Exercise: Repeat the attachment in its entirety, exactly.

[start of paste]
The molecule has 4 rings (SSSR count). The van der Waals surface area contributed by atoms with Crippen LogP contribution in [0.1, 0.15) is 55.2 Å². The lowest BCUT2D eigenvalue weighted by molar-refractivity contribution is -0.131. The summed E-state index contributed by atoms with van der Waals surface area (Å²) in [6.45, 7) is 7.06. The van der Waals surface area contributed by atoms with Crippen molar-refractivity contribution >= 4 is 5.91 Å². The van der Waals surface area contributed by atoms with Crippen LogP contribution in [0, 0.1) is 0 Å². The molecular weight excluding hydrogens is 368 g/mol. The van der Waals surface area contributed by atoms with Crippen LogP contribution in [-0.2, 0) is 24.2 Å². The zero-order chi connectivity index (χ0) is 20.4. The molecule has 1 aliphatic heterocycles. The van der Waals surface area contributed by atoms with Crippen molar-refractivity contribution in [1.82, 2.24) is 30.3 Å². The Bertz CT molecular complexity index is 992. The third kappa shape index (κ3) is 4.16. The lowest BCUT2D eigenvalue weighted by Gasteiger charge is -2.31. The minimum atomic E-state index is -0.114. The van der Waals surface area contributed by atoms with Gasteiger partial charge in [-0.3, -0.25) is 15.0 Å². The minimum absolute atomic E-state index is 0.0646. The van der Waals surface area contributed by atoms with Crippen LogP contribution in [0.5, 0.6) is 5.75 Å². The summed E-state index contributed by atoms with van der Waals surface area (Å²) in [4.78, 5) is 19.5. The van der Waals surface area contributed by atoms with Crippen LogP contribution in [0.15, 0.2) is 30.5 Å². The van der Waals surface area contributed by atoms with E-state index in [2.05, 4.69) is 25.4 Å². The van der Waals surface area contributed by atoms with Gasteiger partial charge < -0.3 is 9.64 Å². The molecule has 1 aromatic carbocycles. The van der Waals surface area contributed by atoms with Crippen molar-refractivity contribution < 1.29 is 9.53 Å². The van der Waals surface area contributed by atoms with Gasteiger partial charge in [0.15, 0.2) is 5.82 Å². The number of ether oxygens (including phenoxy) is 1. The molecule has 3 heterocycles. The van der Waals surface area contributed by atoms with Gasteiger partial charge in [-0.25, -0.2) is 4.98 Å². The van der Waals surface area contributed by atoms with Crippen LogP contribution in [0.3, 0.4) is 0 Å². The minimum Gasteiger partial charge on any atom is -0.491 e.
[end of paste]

The molecule has 4 rings (SSSR count). The van der Waals surface area contributed by atoms with Crippen LogP contribution in [0.1, 0.15) is 55.2 Å². The lowest BCUT2D eigenvalue weighted by molar-refractivity contribution is -0.131. The summed E-state index contributed by atoms with van der Waals surface area (Å²) in [6.45, 7) is 7.06. The van der Waals surface area contributed by atoms with Crippen molar-refractivity contribution >= 4 is 5.91 Å². The van der Waals surface area contributed by atoms with Crippen LogP contribution in [0, 0.1) is 0 Å². The molecular weight excluding hydrogens is 368 g/mol. The van der Waals surface area contributed by atoms with Crippen LogP contribution in [-0.2, 0) is 24.2 Å². The zero-order chi connectivity index (χ0) is 20.4. The molecule has 1 aliphatic heterocycles. The van der Waals surface area contributed by atoms with Crippen molar-refractivity contribution in [1.82, 2.24) is 30.3 Å². The Bertz CT molecular complexity index is 992. The third kappa shape index (κ3) is 4.16. The lowest BCUT2D eigenvalue weighted by Gasteiger charge is -2.31. The minimum atomic E-state index is -0.114. The van der Waals surface area contributed by atoms with Gasteiger partial charge in [-0.3, -0.25) is 15.0 Å². The minimum absolute atomic E-state index is 0.0646. The van der Waals surface area contributed by atoms with Crippen LogP contribution in [0.5, 0.6) is 5.75 Å². The summed E-state index contributed by atoms with van der Waals surface area (Å²) in [4.78, 5) is 19.5. The van der Waals surface area contributed by atoms with Crippen LogP contribution in [0.15, 0.2) is 30.5 Å². The van der Waals surface area contributed by atoms with E-state index in [2.05, 4.69) is 25.4 Å². The van der Waals surface area contributed by atoms with Gasteiger partial charge < -0.3 is 9.64 Å². The molecule has 1 aromatic carbocycles. The van der Waals surface area contributed by atoms with Crippen molar-refractivity contribution < 1.29 is 9.53 Å². The van der Waals surface area contributed by atoms with Gasteiger partial charge in [0.15, 0.2) is 5.82 Å². The number of ether oxygens (including phenoxy) is 1. The molecule has 3 heterocycles. The van der Waals surface area contributed by atoms with Gasteiger partial charge in [-0.25, -0.2) is 4.98 Å². The van der Waals surface area contributed by atoms with Crippen LogP contribution in [0.3, 0.4) is 0 Å². The minimum Gasteiger partial charge on any atom is -0.491 e.